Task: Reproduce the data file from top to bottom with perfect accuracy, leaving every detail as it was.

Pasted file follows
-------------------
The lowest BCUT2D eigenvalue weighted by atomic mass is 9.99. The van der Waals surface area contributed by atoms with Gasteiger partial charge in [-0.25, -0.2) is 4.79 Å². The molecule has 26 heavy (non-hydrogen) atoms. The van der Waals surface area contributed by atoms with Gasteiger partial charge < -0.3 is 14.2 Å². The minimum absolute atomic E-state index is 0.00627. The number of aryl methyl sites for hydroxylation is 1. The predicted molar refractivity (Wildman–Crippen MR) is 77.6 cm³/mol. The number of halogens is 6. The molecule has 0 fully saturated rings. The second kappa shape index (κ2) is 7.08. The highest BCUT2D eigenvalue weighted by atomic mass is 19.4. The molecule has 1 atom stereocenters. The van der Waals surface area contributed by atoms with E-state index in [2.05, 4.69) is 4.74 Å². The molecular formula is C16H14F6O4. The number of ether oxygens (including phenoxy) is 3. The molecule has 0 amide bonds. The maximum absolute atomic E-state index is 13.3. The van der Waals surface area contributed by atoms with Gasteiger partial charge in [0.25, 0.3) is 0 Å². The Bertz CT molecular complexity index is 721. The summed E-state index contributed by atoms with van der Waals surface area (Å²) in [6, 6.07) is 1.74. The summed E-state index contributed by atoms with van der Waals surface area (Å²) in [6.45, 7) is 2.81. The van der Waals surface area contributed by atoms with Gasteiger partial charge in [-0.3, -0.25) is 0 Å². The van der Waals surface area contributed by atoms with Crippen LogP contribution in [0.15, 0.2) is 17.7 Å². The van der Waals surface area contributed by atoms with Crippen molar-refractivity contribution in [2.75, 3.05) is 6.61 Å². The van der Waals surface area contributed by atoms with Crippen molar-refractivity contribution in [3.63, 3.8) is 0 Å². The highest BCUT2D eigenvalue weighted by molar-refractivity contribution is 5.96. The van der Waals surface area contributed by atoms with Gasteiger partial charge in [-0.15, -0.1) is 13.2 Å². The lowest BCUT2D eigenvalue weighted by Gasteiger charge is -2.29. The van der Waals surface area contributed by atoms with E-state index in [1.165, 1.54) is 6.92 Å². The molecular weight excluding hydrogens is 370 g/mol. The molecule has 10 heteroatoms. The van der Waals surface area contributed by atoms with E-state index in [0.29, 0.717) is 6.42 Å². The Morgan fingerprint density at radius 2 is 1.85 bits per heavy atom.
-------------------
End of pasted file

The lowest BCUT2D eigenvalue weighted by atomic mass is 9.99. The van der Waals surface area contributed by atoms with Gasteiger partial charge in [-0.25, -0.2) is 4.79 Å². The molecule has 26 heavy (non-hydrogen) atoms. The van der Waals surface area contributed by atoms with Gasteiger partial charge < -0.3 is 14.2 Å². The minimum absolute atomic E-state index is 0.00627. The number of aryl methyl sites for hydroxylation is 1. The predicted molar refractivity (Wildman–Crippen MR) is 77.6 cm³/mol. The number of halogens is 6. The molecule has 0 fully saturated rings. The second kappa shape index (κ2) is 7.08. The highest BCUT2D eigenvalue weighted by atomic mass is 19.4. The molecule has 1 atom stereocenters. The van der Waals surface area contributed by atoms with E-state index in [2.05, 4.69) is 4.74 Å². The molecular formula is C16H14F6O4. The number of ether oxygens (including phenoxy) is 3. The molecule has 0 amide bonds. The maximum absolute atomic E-state index is 13.3. The van der Waals surface area contributed by atoms with Gasteiger partial charge in [0.25, 0.3) is 0 Å². The Bertz CT molecular complexity index is 721. The summed E-state index contributed by atoms with van der Waals surface area (Å²) in [6, 6.07) is 1.74. The summed E-state index contributed by atoms with van der Waals surface area (Å²) in [6.45, 7) is 2.81. The van der Waals surface area contributed by atoms with Gasteiger partial charge in [-0.3, -0.25) is 0 Å². The van der Waals surface area contributed by atoms with Crippen LogP contribution in [0.15, 0.2) is 17.7 Å². The van der Waals surface area contributed by atoms with Crippen molar-refractivity contribution in [2.75, 3.05) is 6.61 Å². The van der Waals surface area contributed by atoms with Crippen molar-refractivity contribution in [3.63, 3.8) is 0 Å². The highest BCUT2D eigenvalue weighted by molar-refractivity contribution is 5.96. The van der Waals surface area contributed by atoms with Gasteiger partial charge in [-0.15, -0.1) is 13.2 Å². The lowest BCUT2D eigenvalue weighted by Gasteiger charge is -2.29. The van der Waals surface area contributed by atoms with E-state index in [1.165, 1.54) is 6.92 Å². The molecular weight excluding hydrogens is 370 g/mol. The molecule has 10 heteroatoms. The van der Waals surface area contributed by atoms with E-state index in [0.29, 0.717) is 6.42 Å². The Morgan fingerprint density at radius 2 is 1.85 bits per heavy atom.